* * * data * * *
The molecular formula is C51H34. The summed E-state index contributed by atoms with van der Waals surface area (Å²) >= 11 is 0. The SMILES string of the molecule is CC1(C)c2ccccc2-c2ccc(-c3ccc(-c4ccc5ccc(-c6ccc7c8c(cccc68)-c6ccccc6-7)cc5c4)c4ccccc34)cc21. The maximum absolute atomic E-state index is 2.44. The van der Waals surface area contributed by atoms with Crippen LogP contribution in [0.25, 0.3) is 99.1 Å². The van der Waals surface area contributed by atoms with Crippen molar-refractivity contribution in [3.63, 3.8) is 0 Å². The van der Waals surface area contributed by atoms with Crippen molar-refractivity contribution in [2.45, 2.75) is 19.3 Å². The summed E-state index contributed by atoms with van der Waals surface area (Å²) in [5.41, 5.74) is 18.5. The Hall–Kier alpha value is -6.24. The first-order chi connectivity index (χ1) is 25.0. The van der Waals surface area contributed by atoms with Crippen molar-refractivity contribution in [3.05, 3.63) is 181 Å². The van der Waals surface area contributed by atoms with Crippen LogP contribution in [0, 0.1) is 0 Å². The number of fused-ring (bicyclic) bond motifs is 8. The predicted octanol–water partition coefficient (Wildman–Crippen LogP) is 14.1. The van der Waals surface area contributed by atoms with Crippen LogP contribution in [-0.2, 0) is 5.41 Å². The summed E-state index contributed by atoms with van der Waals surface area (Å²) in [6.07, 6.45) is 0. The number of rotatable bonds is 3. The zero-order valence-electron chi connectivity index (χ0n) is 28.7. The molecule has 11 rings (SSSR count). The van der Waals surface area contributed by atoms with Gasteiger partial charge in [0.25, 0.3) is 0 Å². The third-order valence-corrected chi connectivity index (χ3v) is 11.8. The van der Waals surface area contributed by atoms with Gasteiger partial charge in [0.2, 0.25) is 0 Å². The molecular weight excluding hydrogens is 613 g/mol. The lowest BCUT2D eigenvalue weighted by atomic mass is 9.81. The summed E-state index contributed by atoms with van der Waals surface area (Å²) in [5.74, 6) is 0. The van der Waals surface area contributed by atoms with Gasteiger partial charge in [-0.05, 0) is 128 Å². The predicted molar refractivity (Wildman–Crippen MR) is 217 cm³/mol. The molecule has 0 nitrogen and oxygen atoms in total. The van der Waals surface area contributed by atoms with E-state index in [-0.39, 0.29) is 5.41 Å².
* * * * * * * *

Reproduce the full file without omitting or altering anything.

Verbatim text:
The molecular formula is C51H34. The summed E-state index contributed by atoms with van der Waals surface area (Å²) >= 11 is 0. The SMILES string of the molecule is CC1(C)c2ccccc2-c2ccc(-c3ccc(-c4ccc5ccc(-c6ccc7c8c(cccc68)-c6ccccc6-7)cc5c4)c4ccccc34)cc21. The maximum absolute atomic E-state index is 2.44. The van der Waals surface area contributed by atoms with Crippen LogP contribution in [0.25, 0.3) is 99.1 Å². The van der Waals surface area contributed by atoms with Crippen molar-refractivity contribution in [3.63, 3.8) is 0 Å². The van der Waals surface area contributed by atoms with Crippen molar-refractivity contribution in [2.45, 2.75) is 19.3 Å². The summed E-state index contributed by atoms with van der Waals surface area (Å²) in [5.41, 5.74) is 18.5. The Hall–Kier alpha value is -6.24. The first-order chi connectivity index (χ1) is 25.0. The van der Waals surface area contributed by atoms with Crippen molar-refractivity contribution in [3.05, 3.63) is 181 Å². The van der Waals surface area contributed by atoms with Crippen LogP contribution in [0, 0.1) is 0 Å². The number of fused-ring (bicyclic) bond motifs is 8. The predicted octanol–water partition coefficient (Wildman–Crippen LogP) is 14.1. The van der Waals surface area contributed by atoms with Crippen LogP contribution in [-0.2, 0) is 5.41 Å². The summed E-state index contributed by atoms with van der Waals surface area (Å²) in [6.07, 6.45) is 0. The number of rotatable bonds is 3. The zero-order valence-electron chi connectivity index (χ0n) is 28.7. The molecule has 11 rings (SSSR count). The van der Waals surface area contributed by atoms with Gasteiger partial charge in [0.25, 0.3) is 0 Å². The third-order valence-corrected chi connectivity index (χ3v) is 11.8. The van der Waals surface area contributed by atoms with Gasteiger partial charge in [0.2, 0.25) is 0 Å². The molecular weight excluding hydrogens is 613 g/mol. The lowest BCUT2D eigenvalue weighted by atomic mass is 9.81. The summed E-state index contributed by atoms with van der Waals surface area (Å²) in [5.74, 6) is 0. The van der Waals surface area contributed by atoms with Gasteiger partial charge in [-0.05, 0) is 128 Å². The predicted molar refractivity (Wildman–Crippen MR) is 217 cm³/mol. The molecule has 0 nitrogen and oxygen atoms in total. The van der Waals surface area contributed by atoms with E-state index in [-0.39, 0.29) is 5.41 Å².